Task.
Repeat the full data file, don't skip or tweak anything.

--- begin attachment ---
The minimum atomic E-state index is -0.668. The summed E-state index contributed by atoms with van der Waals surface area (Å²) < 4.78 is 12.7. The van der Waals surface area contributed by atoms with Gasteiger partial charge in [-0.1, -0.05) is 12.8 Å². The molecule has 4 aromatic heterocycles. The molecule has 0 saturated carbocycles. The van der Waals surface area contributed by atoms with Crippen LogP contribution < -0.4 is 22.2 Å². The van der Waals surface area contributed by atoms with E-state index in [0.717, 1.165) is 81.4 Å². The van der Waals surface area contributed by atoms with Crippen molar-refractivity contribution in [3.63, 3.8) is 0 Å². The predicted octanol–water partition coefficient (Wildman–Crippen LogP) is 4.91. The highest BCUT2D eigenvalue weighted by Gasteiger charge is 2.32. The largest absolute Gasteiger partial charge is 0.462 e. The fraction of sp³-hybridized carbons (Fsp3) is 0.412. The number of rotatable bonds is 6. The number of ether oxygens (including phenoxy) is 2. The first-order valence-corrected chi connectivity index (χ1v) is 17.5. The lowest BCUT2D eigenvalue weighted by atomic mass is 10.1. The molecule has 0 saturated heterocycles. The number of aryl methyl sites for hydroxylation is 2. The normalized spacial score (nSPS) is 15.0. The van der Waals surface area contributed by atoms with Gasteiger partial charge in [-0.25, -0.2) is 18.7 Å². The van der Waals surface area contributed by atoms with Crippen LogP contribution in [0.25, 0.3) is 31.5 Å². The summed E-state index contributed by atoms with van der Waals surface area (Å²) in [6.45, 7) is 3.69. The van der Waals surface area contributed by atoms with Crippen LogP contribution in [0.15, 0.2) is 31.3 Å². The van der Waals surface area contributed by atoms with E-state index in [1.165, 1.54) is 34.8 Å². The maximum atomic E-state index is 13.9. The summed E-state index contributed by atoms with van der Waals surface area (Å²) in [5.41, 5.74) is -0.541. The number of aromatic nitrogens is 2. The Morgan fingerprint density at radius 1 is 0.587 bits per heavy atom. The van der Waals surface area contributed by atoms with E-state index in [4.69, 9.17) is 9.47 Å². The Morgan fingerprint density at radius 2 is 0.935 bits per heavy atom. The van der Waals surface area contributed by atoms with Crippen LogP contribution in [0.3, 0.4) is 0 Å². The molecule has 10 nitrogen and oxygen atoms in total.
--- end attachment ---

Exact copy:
The minimum atomic E-state index is -0.668. The summed E-state index contributed by atoms with van der Waals surface area (Å²) < 4.78 is 12.7. The van der Waals surface area contributed by atoms with Gasteiger partial charge in [-0.1, -0.05) is 12.8 Å². The molecule has 4 aromatic heterocycles. The molecule has 0 saturated carbocycles. The van der Waals surface area contributed by atoms with Crippen LogP contribution < -0.4 is 22.2 Å². The van der Waals surface area contributed by atoms with E-state index in [0.717, 1.165) is 81.4 Å². The van der Waals surface area contributed by atoms with Crippen molar-refractivity contribution in [3.63, 3.8) is 0 Å². The predicted octanol–water partition coefficient (Wildman–Crippen LogP) is 4.91. The highest BCUT2D eigenvalue weighted by Gasteiger charge is 2.32. The largest absolute Gasteiger partial charge is 0.462 e. The fraction of sp³-hybridized carbons (Fsp3) is 0.412. The number of rotatable bonds is 6. The number of ether oxygens (including phenoxy) is 2. The first-order valence-corrected chi connectivity index (χ1v) is 17.5. The lowest BCUT2D eigenvalue weighted by atomic mass is 10.1. The molecule has 0 saturated heterocycles. The number of aryl methyl sites for hydroxylation is 2. The normalized spacial score (nSPS) is 15.0. The van der Waals surface area contributed by atoms with Gasteiger partial charge in [-0.25, -0.2) is 18.7 Å². The van der Waals surface area contributed by atoms with Crippen LogP contribution in [0.25, 0.3) is 31.5 Å². The summed E-state index contributed by atoms with van der Waals surface area (Å²) in [6.45, 7) is 3.69. The van der Waals surface area contributed by atoms with Crippen LogP contribution in [0.15, 0.2) is 31.3 Å². The van der Waals surface area contributed by atoms with E-state index in [1.165, 1.54) is 34.8 Å². The maximum atomic E-state index is 13.9. The summed E-state index contributed by atoms with van der Waals surface area (Å²) in [5.41, 5.74) is -0.541. The number of aromatic nitrogens is 2. The Morgan fingerprint density at radius 1 is 0.587 bits per heavy atom. The van der Waals surface area contributed by atoms with E-state index in [4.69, 9.17) is 9.47 Å². The Morgan fingerprint density at radius 2 is 0.935 bits per heavy atom. The van der Waals surface area contributed by atoms with Crippen LogP contribution in [0.3, 0.4) is 0 Å². The molecule has 10 nitrogen and oxygen atoms in total.